“I will not have anything to say. I will seem boring.”
Challenging these negative thoughts is an effective way to reduce the symptoms of social anxiety. You can start by identifying the automatic negative thoughts that underlie your fear of social situations. For example, if you are worried about an upcoming LBS class presentation, the underlying negative thought might be: “I am going to blow it. Everyone will think I am completely incompetent.”
But it helps to ask yourself questions about the negative thoughts: “Do I know for sure that I am going to blow the presentation?” or “Even if I am nervous, will people necessarily think I am incompetent?” Through this logical evaluation of your negative thoughts, you can gradually replace them with more realistic and positive ways of looking at social situations that trigger your anxiety.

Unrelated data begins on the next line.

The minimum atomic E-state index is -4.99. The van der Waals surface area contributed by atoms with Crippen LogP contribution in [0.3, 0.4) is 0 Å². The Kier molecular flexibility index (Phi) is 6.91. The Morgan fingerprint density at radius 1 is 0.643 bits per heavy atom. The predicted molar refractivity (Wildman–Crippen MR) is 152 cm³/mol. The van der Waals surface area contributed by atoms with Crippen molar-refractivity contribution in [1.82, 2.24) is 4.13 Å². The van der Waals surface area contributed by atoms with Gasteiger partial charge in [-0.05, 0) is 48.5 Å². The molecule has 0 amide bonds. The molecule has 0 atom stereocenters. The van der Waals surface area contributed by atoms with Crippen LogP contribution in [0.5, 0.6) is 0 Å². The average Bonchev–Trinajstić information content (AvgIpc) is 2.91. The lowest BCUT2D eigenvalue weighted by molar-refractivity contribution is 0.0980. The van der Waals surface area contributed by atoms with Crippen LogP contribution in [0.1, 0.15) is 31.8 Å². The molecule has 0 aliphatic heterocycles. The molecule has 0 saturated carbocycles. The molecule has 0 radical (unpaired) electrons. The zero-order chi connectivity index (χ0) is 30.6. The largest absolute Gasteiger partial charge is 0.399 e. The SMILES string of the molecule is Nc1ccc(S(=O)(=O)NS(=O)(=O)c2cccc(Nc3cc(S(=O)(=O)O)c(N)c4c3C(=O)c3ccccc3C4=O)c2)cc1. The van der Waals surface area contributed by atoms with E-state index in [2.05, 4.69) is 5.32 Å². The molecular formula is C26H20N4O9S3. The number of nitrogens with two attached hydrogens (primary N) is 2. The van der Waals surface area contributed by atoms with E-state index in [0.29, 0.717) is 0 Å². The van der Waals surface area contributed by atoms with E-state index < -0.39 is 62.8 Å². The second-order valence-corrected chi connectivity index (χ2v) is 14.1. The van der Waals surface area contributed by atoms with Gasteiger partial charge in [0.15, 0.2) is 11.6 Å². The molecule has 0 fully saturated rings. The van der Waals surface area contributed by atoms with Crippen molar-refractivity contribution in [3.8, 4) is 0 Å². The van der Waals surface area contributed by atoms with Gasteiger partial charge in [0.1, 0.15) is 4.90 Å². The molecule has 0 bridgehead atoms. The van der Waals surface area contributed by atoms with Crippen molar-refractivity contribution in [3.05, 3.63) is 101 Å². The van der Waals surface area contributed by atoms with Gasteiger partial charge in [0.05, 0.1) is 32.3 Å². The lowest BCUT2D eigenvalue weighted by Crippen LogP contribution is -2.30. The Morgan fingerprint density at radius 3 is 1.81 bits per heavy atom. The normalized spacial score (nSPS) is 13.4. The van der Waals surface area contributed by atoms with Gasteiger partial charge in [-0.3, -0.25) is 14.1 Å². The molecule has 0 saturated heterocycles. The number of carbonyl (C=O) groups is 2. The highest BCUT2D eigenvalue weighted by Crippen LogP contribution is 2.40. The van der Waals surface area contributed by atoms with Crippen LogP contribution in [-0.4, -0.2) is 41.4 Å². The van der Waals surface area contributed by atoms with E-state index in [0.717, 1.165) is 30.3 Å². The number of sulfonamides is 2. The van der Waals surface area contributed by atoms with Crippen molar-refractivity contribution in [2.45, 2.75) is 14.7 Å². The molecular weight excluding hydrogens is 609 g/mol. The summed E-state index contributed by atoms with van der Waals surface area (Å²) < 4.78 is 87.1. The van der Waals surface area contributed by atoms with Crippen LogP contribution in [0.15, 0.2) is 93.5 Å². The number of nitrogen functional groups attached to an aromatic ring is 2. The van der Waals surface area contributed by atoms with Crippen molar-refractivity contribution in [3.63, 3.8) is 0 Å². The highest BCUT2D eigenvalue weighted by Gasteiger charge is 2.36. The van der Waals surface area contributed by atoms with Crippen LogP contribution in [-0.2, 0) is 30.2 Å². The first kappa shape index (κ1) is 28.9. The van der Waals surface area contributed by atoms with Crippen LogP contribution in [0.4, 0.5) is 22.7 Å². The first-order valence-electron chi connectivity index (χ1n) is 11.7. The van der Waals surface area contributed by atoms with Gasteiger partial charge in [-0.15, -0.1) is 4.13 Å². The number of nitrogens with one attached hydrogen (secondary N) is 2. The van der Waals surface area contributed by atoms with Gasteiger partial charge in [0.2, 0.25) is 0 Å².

It can be incredibly scary to think about why you feel and think the way you do, but understanding the reasons for your anxieties will help lessen their negative impact on your life.
It is also important to ask yourself if you are engaging in any of the following unhelpful thinking styles:
- Mind reading – Assuming you know what other people are thinking, and that they see you in the same negative way that you see yourself.
- Fortune telling – Predicting the future, usually while assuming the worst will happen. You just “know” that things will go horribly, so you are already anxious before you are even in the situation.